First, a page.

Effects of Keratin Biomaterial Therapeutics on Cellular and Inflammatory Mechanisms in Injury and Disease Models

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Virginia Tech


Keratins are fibrous structural proteins found in human hair that have been used to develop bioactive and biocompatible constructs for a wide variety of tissue engineering and healthcare applications. Their ubiquity, capacity for self-assembly, ease of use and versatility in blended materials, and ability to modulate cell behavior and promote tissue ingrowth have made keratins well-suited for the development of regenerative therapies. In particular, keratins have demonstrated bioactivity in both in-vivo and in-vitro studies, by altering immune and stem cell phenotype and function and promoting an anti-inflammatory/wound healing environment. This work seeks to build on previous research by investigating the ability of low and high molecular weight keratins to augment anti-inflammatory primary macrophage phenotypes and examining the influence of keratin biomaterials on cellular and inflammatory mechanisms in two models of injury and disease.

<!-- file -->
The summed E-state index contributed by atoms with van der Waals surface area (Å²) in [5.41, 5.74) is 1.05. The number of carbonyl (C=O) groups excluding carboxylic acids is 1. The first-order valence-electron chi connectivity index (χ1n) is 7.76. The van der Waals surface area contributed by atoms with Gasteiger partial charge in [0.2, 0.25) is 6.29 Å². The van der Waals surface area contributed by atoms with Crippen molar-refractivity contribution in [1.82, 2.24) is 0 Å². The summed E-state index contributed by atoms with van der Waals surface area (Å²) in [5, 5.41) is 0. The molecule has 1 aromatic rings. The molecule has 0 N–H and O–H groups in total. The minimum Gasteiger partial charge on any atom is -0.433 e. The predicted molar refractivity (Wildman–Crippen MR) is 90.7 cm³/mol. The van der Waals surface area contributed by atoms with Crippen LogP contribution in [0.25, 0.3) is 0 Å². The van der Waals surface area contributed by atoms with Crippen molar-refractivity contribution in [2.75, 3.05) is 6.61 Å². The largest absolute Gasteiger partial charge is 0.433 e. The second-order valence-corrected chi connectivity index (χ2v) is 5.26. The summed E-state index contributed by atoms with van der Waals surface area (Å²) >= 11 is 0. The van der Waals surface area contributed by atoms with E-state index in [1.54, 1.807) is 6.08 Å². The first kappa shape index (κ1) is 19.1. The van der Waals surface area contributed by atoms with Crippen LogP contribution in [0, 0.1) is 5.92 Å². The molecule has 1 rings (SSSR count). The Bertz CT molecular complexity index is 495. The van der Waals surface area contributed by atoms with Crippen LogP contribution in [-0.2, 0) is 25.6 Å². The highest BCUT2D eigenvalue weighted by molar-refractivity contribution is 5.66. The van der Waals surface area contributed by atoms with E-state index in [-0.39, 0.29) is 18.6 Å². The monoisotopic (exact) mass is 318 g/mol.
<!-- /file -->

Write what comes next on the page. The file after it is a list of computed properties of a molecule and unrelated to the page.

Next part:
Rodent models of blast induced neurotrauma (BINT) and severe osteoporosis were used to inform the development of 2D and 3D in-vitro models of macrophage/endothelial cell injury and osteogenic differentiation respectively. Keratin biomaterials exhibited some potential to alter macrophage and endothelial cell dynamics following blast, specifically by promoting anti-inflammatory (M2c-like) macrophage polarization and diminishing endothelial cell injury responses (i.e. endothelial glycocalyx shedding). A more clinically relevant model of osteoporosis found that stem cells harvested from older, osteoporotic animals demonstrated limited proliferative and bone differentiation potential compared to healthy cells. However, 3D constructs (especially keratin-based materials) were able to enhance calcification and osteogenic gene expression of diseased cells. These results highlight the complexity of macrophage phenotypic switching and cellular dynamics in these systems. However, keratin-based therapeutics may prove useful for facilitating tissue regeneration and limiting detrimental inflammatory and cellular responses in various models of injury and disease.



macrophage, inflammation, keratin, traumatic brain injury, osteoporosis